Someone asked me today in class about the use of
For how long or How long?
This is the answer:
Back in the nineteenth century someone decided, on the analogy of a language other than English, that it was improper to end a sentence in English with a preposition, even though the language had been doing just that since its beginnings. So we're required to follow a rule in formal written English that says we must put the preposition and its objects in the correct order near the word they modify.
So in formal English we write: "For how long have you been in therapy?"
In colloquial U.S. English we say: "How long have you been in therapy for?"
The particular example you chose has a simpler solution that works in both formal and colloquial English: just omit "for," since "how long" and "for how long" are synonymous: "How long have you been in therapy?"
Most other prepositions in questions can't simply be discarded: "To whom did you give the message?" is formal while "Who did you give the message to?" is standard in spoken U.S. English. Note the nominative case of the pronoun "Who," also colloquial.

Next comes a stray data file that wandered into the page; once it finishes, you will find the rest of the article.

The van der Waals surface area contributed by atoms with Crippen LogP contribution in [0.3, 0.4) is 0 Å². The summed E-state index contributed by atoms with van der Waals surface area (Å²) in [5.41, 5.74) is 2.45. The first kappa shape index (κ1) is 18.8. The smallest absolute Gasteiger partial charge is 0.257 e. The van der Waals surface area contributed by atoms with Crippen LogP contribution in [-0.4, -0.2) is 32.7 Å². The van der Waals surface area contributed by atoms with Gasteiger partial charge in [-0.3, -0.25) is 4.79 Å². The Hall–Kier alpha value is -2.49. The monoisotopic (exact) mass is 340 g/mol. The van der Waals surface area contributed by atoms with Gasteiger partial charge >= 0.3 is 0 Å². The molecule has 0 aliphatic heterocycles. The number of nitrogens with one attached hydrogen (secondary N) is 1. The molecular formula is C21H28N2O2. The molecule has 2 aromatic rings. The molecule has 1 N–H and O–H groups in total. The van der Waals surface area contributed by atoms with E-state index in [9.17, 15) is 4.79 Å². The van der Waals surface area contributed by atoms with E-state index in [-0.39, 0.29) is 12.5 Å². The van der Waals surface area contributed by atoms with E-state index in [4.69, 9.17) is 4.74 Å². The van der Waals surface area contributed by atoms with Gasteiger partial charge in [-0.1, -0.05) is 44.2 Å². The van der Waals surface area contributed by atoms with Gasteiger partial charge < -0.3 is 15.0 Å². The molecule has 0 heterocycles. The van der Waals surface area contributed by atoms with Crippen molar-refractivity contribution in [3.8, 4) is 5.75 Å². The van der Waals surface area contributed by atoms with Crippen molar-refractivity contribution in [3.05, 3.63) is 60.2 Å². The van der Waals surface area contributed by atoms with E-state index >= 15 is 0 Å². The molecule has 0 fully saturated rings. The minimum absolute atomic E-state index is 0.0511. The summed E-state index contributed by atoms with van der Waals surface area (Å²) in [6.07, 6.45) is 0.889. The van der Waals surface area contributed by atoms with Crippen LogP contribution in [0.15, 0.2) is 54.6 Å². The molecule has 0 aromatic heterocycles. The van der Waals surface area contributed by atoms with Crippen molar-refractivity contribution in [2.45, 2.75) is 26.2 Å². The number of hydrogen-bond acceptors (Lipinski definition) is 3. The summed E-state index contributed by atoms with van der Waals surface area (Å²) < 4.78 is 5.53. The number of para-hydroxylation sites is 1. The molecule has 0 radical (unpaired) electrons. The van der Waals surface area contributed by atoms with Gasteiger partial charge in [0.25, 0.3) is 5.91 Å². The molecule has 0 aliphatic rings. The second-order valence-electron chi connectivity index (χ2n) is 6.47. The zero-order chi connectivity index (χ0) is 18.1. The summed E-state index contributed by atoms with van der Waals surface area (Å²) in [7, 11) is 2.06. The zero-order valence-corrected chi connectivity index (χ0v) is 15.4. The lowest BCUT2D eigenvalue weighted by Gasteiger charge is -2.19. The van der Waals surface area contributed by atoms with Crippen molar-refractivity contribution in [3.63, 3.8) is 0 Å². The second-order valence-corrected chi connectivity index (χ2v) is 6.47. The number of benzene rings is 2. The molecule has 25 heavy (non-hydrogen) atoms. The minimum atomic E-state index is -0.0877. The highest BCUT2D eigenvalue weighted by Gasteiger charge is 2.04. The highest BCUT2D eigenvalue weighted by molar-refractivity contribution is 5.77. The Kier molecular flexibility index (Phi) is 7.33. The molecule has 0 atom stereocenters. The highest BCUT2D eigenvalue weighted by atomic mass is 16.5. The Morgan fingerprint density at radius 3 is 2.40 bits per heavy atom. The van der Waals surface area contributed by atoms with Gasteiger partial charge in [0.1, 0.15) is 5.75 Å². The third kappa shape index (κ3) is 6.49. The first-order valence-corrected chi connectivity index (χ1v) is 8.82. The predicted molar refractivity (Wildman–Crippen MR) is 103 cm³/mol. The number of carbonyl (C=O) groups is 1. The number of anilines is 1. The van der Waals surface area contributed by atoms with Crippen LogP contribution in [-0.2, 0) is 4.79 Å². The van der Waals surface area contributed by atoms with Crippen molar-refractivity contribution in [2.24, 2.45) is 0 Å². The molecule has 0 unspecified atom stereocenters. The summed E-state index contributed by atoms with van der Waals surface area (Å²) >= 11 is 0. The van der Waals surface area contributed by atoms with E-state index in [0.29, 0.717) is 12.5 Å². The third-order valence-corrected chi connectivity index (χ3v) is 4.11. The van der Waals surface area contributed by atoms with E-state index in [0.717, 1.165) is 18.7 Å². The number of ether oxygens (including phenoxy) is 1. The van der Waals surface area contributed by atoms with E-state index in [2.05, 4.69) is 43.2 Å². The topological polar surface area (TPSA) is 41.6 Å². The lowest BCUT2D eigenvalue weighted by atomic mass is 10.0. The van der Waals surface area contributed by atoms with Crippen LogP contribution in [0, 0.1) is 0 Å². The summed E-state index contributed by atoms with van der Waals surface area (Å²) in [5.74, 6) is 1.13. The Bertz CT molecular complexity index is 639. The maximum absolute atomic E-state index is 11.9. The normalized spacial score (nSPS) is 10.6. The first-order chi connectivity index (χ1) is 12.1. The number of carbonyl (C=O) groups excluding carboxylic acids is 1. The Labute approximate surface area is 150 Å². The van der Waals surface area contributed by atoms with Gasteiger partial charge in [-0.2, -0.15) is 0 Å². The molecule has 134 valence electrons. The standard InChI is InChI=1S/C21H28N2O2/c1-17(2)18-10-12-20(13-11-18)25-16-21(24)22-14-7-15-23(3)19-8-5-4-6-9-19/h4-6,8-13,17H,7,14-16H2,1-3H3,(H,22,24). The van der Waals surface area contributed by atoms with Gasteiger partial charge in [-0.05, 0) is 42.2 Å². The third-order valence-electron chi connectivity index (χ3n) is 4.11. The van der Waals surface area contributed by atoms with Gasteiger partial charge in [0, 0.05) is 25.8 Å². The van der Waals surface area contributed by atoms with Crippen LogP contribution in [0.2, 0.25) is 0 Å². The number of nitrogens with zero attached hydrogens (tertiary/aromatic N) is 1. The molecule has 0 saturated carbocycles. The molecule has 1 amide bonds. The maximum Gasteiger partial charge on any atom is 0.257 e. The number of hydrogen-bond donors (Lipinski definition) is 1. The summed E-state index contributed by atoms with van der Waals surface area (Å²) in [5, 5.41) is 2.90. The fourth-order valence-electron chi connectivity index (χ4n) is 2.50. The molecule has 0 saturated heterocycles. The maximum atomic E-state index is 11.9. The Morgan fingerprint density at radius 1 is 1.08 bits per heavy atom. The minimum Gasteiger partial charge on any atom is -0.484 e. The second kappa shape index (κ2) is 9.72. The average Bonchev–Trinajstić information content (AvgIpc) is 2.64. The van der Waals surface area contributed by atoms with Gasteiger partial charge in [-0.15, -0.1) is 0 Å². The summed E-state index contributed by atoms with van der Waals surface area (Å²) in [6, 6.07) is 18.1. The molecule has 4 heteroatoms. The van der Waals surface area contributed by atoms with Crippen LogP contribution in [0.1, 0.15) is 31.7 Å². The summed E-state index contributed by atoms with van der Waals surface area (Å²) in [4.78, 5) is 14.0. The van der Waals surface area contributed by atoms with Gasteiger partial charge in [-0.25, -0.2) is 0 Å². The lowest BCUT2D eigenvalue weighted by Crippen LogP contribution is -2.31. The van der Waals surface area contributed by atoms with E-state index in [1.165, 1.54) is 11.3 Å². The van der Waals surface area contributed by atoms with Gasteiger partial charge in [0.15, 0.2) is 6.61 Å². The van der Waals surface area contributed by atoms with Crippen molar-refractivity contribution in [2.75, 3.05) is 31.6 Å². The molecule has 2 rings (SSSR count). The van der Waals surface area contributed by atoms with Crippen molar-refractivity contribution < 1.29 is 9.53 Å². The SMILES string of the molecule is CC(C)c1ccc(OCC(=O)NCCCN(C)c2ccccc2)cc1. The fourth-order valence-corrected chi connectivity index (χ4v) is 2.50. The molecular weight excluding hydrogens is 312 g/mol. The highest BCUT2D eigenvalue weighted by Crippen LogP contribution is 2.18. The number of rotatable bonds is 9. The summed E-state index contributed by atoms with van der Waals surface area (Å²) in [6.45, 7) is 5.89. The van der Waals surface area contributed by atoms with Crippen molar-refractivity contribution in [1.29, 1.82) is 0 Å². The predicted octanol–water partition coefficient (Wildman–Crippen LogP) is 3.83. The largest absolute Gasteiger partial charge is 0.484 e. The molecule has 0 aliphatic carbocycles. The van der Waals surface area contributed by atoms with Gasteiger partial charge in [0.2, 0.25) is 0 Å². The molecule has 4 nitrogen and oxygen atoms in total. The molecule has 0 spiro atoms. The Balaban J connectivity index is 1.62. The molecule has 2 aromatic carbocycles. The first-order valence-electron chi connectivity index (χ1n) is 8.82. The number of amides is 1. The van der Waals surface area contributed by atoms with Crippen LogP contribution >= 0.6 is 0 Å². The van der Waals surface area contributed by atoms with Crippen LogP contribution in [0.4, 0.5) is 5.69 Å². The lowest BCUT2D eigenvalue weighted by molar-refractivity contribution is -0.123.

Spanish Explanation / Ahora en Español:
Algunas indicaciones para diferenciar How long? y For how long? em inglés. Como regla general diremos que las preposiciones en las preguntas informales van al final de la pregunta. En este caso en concreto la mejor solución es usar How long? Ya que significa "¿Por cuánto tiempo? Y es equivalemte a for how long? que queda algo redundante.